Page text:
by Brian Davis
What could be better than earning money each month while someone else pays your mortgage? Being a Landlord can be a dream come true for new real estate investors and with some work and expertise your dream can easily become a reality. We can help with the expertise, but the work you’ll have to put in yourself! Check out our top five rookie landlord mistakes, and by avoiding these you will be on your way towards a successful career in real estate.
Top 5 Rookie Landlord Mistakes to Avoid
New Landlord Mistake 1: Over-Leveraging your Rental Properties
Borrowing as much money as you can when refinancing or buying rental properties may seem like a great idea. However, the problem is, you will then leverage yourself out of any monthly cash flow. This means you will be in the red as soon as you have a vacancy, or unexpected property maintenance.
Quick Tip: At the end of the year, you should show a profit if you keep your predictable monthly expenses (mortgage, taxes, and insurance) at no more than 50% of your month rent.
New Landlord Mistake 2: Using a Generic Rental Agreement
Using a generic rental agreement or lease form from the local office supply store is really a disaster waiting to happen. Why you ask?
Each state has special language that must be included within the lease, many states have special disclosures that must be attached to the lease, and national lead paint pamphlets. Additionally, states place limits on how much a landlord may charge for security deposits, how many days late the rent must be before a late fee can be charged, etc.
We suggest using an online landlord forms service that helps you through the process of creating a rental agreement for your state, consulting with your realtor or hiring an attorney.
New Landlord Mistake 3: Failing to Properly Screen Tenants
When it comes to locating tenants, there can be a lot of bad apples out there- especially with regards to lower income rental properties. People tend to be fundamentally responsible or fundamentally irresponsible with money; making tenant screening incredibly important.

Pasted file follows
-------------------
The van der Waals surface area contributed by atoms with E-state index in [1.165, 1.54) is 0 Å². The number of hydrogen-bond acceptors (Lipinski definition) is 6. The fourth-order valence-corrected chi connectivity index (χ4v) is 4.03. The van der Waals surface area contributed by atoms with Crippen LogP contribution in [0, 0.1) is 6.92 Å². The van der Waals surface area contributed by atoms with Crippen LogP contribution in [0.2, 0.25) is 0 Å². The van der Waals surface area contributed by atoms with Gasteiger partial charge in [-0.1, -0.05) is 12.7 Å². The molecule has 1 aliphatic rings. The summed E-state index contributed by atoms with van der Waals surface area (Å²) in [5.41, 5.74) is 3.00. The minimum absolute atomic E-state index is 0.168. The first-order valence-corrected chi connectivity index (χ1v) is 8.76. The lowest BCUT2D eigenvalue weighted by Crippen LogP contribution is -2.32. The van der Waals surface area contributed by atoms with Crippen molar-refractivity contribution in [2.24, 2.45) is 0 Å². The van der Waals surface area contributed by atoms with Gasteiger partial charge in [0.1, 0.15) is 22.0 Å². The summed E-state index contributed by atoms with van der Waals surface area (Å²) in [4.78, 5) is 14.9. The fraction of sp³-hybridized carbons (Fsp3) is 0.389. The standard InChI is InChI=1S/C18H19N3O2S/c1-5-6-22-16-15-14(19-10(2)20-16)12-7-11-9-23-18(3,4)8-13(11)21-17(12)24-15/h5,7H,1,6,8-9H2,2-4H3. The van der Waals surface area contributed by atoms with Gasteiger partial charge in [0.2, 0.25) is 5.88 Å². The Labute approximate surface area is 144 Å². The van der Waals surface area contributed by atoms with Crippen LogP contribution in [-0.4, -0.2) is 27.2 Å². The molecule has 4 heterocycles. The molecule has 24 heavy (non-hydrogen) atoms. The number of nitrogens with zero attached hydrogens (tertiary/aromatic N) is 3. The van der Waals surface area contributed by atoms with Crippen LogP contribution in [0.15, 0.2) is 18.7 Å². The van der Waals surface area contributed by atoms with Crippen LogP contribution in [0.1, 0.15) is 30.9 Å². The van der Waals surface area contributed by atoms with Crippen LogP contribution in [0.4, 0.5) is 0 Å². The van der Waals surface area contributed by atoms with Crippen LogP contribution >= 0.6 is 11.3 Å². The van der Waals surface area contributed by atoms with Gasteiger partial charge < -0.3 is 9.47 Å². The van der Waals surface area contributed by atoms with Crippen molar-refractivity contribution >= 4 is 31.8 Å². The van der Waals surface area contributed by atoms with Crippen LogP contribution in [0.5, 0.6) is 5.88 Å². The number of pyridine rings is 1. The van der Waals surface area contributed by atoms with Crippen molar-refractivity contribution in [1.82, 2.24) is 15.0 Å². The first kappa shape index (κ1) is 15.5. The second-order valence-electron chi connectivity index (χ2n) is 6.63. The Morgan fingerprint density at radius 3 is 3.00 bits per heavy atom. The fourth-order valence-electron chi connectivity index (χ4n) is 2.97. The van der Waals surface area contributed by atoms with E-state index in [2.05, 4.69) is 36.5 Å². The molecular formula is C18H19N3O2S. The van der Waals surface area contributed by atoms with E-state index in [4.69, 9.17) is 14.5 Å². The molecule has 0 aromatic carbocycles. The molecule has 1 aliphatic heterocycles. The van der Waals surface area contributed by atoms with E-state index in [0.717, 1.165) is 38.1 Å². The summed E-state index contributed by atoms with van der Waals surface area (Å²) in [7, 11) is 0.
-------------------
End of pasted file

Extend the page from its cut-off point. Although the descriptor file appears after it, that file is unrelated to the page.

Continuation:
Remember to verify employment, obtain current and past rental history and provide a thorough background/credit check.
New Landlord Mistake 4: Ignoring your Rental Properties
The roof is leaking, the washer is not working, and there are ants in my apartment – all of these are very common maintenance notifications that are easy to procrastinate but harder to ignore long term. Addressing tenant concerns and potential problems with your rental properties quickly and effectively, will save you financially and may prevent any possible law suits.
Send a handyman you trust out to the property to take a look, and more often than not, the tenant was merely overreacting – but you still have to check.
New Landlord Mistake 5: Failing to Serve Tenant Violations
While your heartstrings will tug, falling behind on rent is not an option. Patience is a virtue but investment real estate is a business. Serve the tenants quickly when their rent is not paid, and it will send a strong message.
Follow these steps, and you’ll find that your rental business sails smoothly and cashflows each month effortlessly.
Brian Davis is a seasoned landlord and marketing professional. As Vice President of online company EZLandlordForms, Brian Davis works to empower landlords and property managers across the United States with valuable information and documents to support their work.
Brian, with over a dozen rental properties of his own, understands what it takes to be an effective landlord through first-hand experience.
Mr. Brian Davis graduated cum laude from University of Delaware’s Honors Program, with a degree in Psychology and a degree in Criminal Justice. From 2003-2006 he managed the Real Estate Department for Bay Capital Corporation, a national mortgage lender. From 2006-2008 he served as an account executive and property inspector, overseeing the renovation of dozens of properties for a private lending company. He joined EZLandlordForms in 2008.
This post provided by REIClub.com for creative real estate investors. Copyright 2002-2011 All Rights Reserved. Published with Permission of Author. No part of this publication may be copied or reprinted without the express written permission of the Author and/or REIClub.com.
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